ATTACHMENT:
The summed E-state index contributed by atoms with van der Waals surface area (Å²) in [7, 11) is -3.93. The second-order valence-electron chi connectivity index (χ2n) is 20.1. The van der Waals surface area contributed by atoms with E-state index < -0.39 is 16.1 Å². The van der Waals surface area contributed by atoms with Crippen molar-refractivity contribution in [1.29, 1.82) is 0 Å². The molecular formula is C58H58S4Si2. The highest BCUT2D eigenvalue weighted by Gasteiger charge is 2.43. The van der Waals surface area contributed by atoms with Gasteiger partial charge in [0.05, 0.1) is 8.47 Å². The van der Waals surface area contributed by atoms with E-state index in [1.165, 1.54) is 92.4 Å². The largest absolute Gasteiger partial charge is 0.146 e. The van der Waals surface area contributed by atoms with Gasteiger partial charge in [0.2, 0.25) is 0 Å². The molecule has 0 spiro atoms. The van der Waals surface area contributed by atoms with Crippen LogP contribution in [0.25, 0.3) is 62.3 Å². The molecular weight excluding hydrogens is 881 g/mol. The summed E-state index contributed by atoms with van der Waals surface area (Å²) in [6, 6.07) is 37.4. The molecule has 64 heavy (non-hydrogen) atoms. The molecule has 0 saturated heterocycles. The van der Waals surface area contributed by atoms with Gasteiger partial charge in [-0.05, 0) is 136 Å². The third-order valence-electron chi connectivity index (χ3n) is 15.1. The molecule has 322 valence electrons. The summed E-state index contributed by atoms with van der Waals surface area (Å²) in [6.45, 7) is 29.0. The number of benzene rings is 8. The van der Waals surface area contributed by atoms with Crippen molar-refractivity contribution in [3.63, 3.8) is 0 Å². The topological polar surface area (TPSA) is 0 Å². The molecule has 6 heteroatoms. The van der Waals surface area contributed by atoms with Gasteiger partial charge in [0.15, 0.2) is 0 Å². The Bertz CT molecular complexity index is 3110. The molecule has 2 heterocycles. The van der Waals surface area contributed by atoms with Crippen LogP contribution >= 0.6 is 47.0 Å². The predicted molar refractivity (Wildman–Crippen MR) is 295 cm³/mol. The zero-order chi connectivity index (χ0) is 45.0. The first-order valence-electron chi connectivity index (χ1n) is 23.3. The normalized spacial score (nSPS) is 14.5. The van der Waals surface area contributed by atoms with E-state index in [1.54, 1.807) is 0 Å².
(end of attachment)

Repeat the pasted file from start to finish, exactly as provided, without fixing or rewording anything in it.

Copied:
The summed E-state index contributed by atoms with van der Waals surface area (Å²) in [7, 11) is -3.93. The second-order valence-electron chi connectivity index (χ2n) is 20.1. The van der Waals surface area contributed by atoms with E-state index < -0.39 is 16.1 Å². The van der Waals surface area contributed by atoms with Crippen molar-refractivity contribution in [1.29, 1.82) is 0 Å². The molecular formula is C58H58S4Si2. The highest BCUT2D eigenvalue weighted by Gasteiger charge is 2.43. The van der Waals surface area contributed by atoms with Gasteiger partial charge in [0.05, 0.1) is 8.47 Å². The van der Waals surface area contributed by atoms with E-state index in [1.165, 1.54) is 92.4 Å². The largest absolute Gasteiger partial charge is 0.146 e. The van der Waals surface area contributed by atoms with Gasteiger partial charge in [0.2, 0.25) is 0 Å². The molecule has 0 spiro atoms. The van der Waals surface area contributed by atoms with Crippen LogP contribution in [0.25, 0.3) is 62.3 Å². The molecular weight excluding hydrogens is 881 g/mol. The summed E-state index contributed by atoms with van der Waals surface area (Å²) in [6, 6.07) is 37.4. The molecule has 64 heavy (non-hydrogen) atoms. The molecule has 0 saturated heterocycles. The van der Waals surface area contributed by atoms with Gasteiger partial charge in [-0.05, 0) is 136 Å². The third-order valence-electron chi connectivity index (χ3n) is 15.1. The molecule has 322 valence electrons. The summed E-state index contributed by atoms with van der Waals surface area (Å²) in [6.45, 7) is 29.0. The number of benzene rings is 8. The van der Waals surface area contributed by atoms with Crippen molar-refractivity contribution in [3.63, 3.8) is 0 Å². The topological polar surface area (TPSA) is 0 Å². The molecule has 6 heteroatoms. The van der Waals surface area contributed by atoms with Gasteiger partial charge in [0.15, 0.2) is 0 Å². The Bertz CT molecular complexity index is 3110. The molecule has 2 heterocycles. The van der Waals surface area contributed by atoms with Crippen LogP contribution >= 0.6 is 47.0 Å². The predicted molar refractivity (Wildman–Crippen MR) is 295 cm³/mol. The zero-order chi connectivity index (χ0) is 45.0. The first-order valence-electron chi connectivity index (χ1n) is 23.3. The normalized spacial score (nSPS) is 14.5. The van der Waals surface area contributed by atoms with E-state index in [1.54, 1.807) is 0 Å².